This evening, I went to visit my friend Becky, who's been sick all week. In case you wondered, she confirmed that it sucks to be sick in a foreign country.
I went ahead and rode in a taxi (vs. taking the bus) on the way over, and the driver was so chatty! First, I said the usual "anyang haseo" and then told him the jist of where I'd like to go, Songmu dong, then I just showed him the Hangul that said where I wanted to go, cause I didn't even try to pronounce 병원 (it's something like "byung wun," I think) and it's pretty obvious that if I'm confused, they're confused, so it's very handy to have the Hangul written to show the driver.
So he starts chatting to me about this and that, and mostly I have no idea what he's saying, but then he says "Canadian?"
No. For goodness sake, my flag is not Chilean and I am not Canadian. (Though I suppose it's hard to tell, on both counts.)
"No," I smiled, "Meguk." No, I'm an American. "From Texas," of course I added.
Then he started talking again, very quickly, in Korean. I'd just shrug and smile, then I started to hear lots of food names: "Bipimbap? Bulgogi? Kimchi jigae?" So I nodded and told him "nae, yes I like that, nae, yes I like the food"
He kept right on talking and I would shrug, then I started to say "ol mai yo" to his responses, telling him what I THOUGHT was "I don't know," and adding "I don't speak Korean yet!" to my feeble attempts at (botching) the language.
So, I get to Becky and I'm telling her about my little ride over and she starts CRACKING up at me, which sounded funnier than normal cracking up cause she has laryngitis (that's not the funny part) and can't speak, so her laugh was muffled but her face was hilarious! (It was like watching someone laugh really hard on mute!)
She goes, "you know that that means 'how much does it cost,' right?" and kept on laughing at me!
"I don't know" is "mul lay yo"!!!!
"Ol mai yo" and "mul lay yo" sound SO SIMILAR to me!!! My crazy brain got them all confused (again!) and that poor taxi driver got to hear me say " how much does it cost?" over and over while he asked me questions about food and who-knows-what-else!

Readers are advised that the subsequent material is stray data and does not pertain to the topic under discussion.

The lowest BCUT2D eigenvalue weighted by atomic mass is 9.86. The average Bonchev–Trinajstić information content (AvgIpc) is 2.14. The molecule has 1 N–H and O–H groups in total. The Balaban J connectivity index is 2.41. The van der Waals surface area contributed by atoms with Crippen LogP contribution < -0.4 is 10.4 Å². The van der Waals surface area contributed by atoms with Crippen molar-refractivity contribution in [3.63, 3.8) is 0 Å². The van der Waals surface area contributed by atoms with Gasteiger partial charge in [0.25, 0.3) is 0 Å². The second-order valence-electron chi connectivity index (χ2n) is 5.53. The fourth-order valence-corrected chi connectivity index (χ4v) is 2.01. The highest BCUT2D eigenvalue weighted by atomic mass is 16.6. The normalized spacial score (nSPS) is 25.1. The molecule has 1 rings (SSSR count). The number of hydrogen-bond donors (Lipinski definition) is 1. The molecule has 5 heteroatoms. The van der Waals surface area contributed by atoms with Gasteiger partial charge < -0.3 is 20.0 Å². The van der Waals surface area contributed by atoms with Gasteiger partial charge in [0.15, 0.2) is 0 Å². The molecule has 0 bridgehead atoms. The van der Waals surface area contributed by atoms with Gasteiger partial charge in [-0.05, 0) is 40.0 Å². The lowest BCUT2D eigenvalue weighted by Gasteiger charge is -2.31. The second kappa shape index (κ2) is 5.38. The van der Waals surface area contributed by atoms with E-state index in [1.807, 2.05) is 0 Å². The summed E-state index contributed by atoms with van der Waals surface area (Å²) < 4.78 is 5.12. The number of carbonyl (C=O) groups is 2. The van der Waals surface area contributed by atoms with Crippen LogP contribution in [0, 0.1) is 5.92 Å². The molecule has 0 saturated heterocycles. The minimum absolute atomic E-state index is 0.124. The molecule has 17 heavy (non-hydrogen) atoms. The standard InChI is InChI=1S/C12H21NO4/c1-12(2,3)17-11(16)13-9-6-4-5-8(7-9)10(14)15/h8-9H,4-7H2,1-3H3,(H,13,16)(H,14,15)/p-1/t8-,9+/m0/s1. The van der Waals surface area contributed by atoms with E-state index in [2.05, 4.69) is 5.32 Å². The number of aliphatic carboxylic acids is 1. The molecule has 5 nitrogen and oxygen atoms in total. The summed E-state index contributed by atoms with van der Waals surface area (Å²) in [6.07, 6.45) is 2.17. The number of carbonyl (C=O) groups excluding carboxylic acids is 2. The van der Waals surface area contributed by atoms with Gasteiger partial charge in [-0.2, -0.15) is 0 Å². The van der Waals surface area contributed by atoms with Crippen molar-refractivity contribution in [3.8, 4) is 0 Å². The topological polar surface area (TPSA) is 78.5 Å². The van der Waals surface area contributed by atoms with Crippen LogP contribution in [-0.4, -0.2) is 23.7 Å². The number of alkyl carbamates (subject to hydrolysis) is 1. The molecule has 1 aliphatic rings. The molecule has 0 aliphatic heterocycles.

Becky, meanwhile, is still cracking up, rolling around laughing at me while I hold my head in my hands like an idiot and laugh at myself, cause, really, what can you do?
In between laughing fits, she made sure I'd be blogging about this later, so that all of you can enjoy her fun. So, you're welcome, Becky, and you know who to thank, the rest of you.
Laugh it up, y'all, laugh it up.
Ok, I can't not tell this part too... I took another taxi home cause I honestly don't know where the bus stop is that I want to use and I didn't feel like walking around in the dark to find one...
I hopped in a cab and told the driver "Pungam jigae, Oomi gwangjang, ga juseyo" --> which is actually what I've been telling drivers all WEEK. (Pungnam is my neighborhood, or 'dong,' and Oomi gwangjang or Oomi aparta is a big apartment tower, the 'landmark' near my apartment to tell cabbies. Ga juseyo basically means "go there please")
He looked really confused, so I repeated, "Pungam dong? Pungam jigae, Oomi gwangjang?"
I start digging in my wallet for my little laminated card with my phrase on it in Hangul, and he started driving. Then he points and indicates that he wants me to confirm that he's going the right way, and I show him my card and he is all set, and we're on our happy little way.
Then I look at my card.
Pungnam jigu. JIGU. Not jigae! You know what jigae is? It's soup. SOUP! I've been telling cab drivers all weekend to take me to Pungam SOUP, ga juseyo. What in the world?!? Ugh, I'm an idiot!
I really can't wait til I'm better at this language! At least I will never going to forget that "jigu" means "district" and "jigae" means "soup," now!
At least until the next time I get in a cab. :-/